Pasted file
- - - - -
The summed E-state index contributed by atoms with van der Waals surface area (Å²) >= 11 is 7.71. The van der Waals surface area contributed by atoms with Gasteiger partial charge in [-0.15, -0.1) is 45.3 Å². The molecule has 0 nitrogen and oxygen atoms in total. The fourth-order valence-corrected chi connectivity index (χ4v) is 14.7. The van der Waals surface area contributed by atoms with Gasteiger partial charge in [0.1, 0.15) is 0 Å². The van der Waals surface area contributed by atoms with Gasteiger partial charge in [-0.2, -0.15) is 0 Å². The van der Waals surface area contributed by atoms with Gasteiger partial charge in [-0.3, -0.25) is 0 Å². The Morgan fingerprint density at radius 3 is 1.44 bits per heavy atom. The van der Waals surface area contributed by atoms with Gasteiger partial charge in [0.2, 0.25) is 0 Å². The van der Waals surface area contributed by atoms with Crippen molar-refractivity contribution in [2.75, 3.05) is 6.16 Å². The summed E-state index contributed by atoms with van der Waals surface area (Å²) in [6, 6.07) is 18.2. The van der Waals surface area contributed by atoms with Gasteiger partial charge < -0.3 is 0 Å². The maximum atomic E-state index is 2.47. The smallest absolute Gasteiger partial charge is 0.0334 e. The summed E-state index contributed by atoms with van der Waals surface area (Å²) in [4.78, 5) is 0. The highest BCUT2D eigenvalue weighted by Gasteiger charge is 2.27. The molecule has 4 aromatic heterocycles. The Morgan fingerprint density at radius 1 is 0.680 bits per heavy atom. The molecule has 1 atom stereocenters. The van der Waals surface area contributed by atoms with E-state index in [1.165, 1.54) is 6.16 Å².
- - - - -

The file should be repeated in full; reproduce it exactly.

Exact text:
The summed E-state index contributed by atoms with van der Waals surface area (Å²) >= 11 is 7.71. The van der Waals surface area contributed by atoms with Gasteiger partial charge in [-0.15, -0.1) is 45.3 Å². The molecule has 0 nitrogen and oxygen atoms in total. The fourth-order valence-corrected chi connectivity index (χ4v) is 14.7. The van der Waals surface area contributed by atoms with Gasteiger partial charge in [0.1, 0.15) is 0 Å². The van der Waals surface area contributed by atoms with Gasteiger partial charge in [-0.2, -0.15) is 0 Å². The van der Waals surface area contributed by atoms with Gasteiger partial charge in [-0.3, -0.25) is 0 Å². The Morgan fingerprint density at radius 3 is 1.44 bits per heavy atom. The van der Waals surface area contributed by atoms with Gasteiger partial charge in [0.2, 0.25) is 0 Å². The van der Waals surface area contributed by atoms with Crippen molar-refractivity contribution in [2.75, 3.05) is 6.16 Å². The summed E-state index contributed by atoms with van der Waals surface area (Å²) in [6, 6.07) is 18.2. The van der Waals surface area contributed by atoms with Gasteiger partial charge < -0.3 is 0 Å². The maximum atomic E-state index is 2.47. The smallest absolute Gasteiger partial charge is 0.0334 e. The summed E-state index contributed by atoms with van der Waals surface area (Å²) in [4.78, 5) is 0. The highest BCUT2D eigenvalue weighted by Gasteiger charge is 2.27. The molecule has 4 aromatic heterocycles. The Morgan fingerprint density at radius 1 is 0.680 bits per heavy atom. The molecule has 1 atom stereocenters. The van der Waals surface area contributed by atoms with E-state index in [1.165, 1.54) is 6.16 Å².